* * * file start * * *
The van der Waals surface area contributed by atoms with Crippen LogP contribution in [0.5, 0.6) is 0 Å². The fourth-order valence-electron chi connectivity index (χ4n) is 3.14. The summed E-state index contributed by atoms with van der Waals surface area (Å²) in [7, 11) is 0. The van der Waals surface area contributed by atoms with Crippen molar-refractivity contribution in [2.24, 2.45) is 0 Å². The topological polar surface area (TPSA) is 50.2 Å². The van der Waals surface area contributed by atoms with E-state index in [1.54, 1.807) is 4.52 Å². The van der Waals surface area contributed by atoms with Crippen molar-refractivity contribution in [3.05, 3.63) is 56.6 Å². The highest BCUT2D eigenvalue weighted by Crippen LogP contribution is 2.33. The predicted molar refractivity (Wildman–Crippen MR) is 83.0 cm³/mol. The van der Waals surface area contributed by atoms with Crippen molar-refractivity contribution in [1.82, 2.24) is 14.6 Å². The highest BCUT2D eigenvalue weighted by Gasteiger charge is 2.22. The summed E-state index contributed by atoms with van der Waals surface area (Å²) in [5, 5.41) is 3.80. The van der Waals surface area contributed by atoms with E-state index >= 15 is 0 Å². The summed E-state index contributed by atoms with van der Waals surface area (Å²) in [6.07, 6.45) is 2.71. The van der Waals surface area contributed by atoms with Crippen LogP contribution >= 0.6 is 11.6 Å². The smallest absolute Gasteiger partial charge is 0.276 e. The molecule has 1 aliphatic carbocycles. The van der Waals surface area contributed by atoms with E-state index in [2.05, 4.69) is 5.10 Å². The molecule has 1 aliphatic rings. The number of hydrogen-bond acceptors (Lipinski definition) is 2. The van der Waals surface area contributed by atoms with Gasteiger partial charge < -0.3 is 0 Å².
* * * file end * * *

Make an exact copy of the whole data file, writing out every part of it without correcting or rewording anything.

The van der Waals surface area contributed by atoms with Crippen LogP contribution in [0.5, 0.6) is 0 Å². The fourth-order valence-electron chi connectivity index (χ4n) is 3.14. The summed E-state index contributed by atoms with van der Waals surface area (Å²) in [7, 11) is 0. The van der Waals surface area contributed by atoms with Crippen molar-refractivity contribution in [2.24, 2.45) is 0 Å². The topological polar surface area (TPSA) is 50.2 Å². The van der Waals surface area contributed by atoms with E-state index in [1.54, 1.807) is 4.52 Å². The van der Waals surface area contributed by atoms with Crippen molar-refractivity contribution in [3.05, 3.63) is 56.6 Å². The highest BCUT2D eigenvalue weighted by Crippen LogP contribution is 2.33. The predicted molar refractivity (Wildman–Crippen MR) is 83.0 cm³/mol. The van der Waals surface area contributed by atoms with Crippen molar-refractivity contribution in [1.82, 2.24) is 14.6 Å². The highest BCUT2D eigenvalue weighted by Gasteiger charge is 2.22. The summed E-state index contributed by atoms with van der Waals surface area (Å²) in [5, 5.41) is 3.80. The van der Waals surface area contributed by atoms with E-state index >= 15 is 0 Å². The summed E-state index contributed by atoms with van der Waals surface area (Å²) in [6.07, 6.45) is 2.71. The van der Waals surface area contributed by atoms with Crippen LogP contribution >= 0.6 is 11.6 Å². The smallest absolute Gasteiger partial charge is 0.276 e. The molecule has 1 aliphatic carbocycles. The van der Waals surface area contributed by atoms with E-state index in [2.05, 4.69) is 5.10 Å². The molecule has 1 aliphatic rings. The number of hydrogen-bond acceptors (Lipinski definition) is 2. The van der Waals surface area contributed by atoms with Gasteiger partial charge < -0.3 is 0 Å².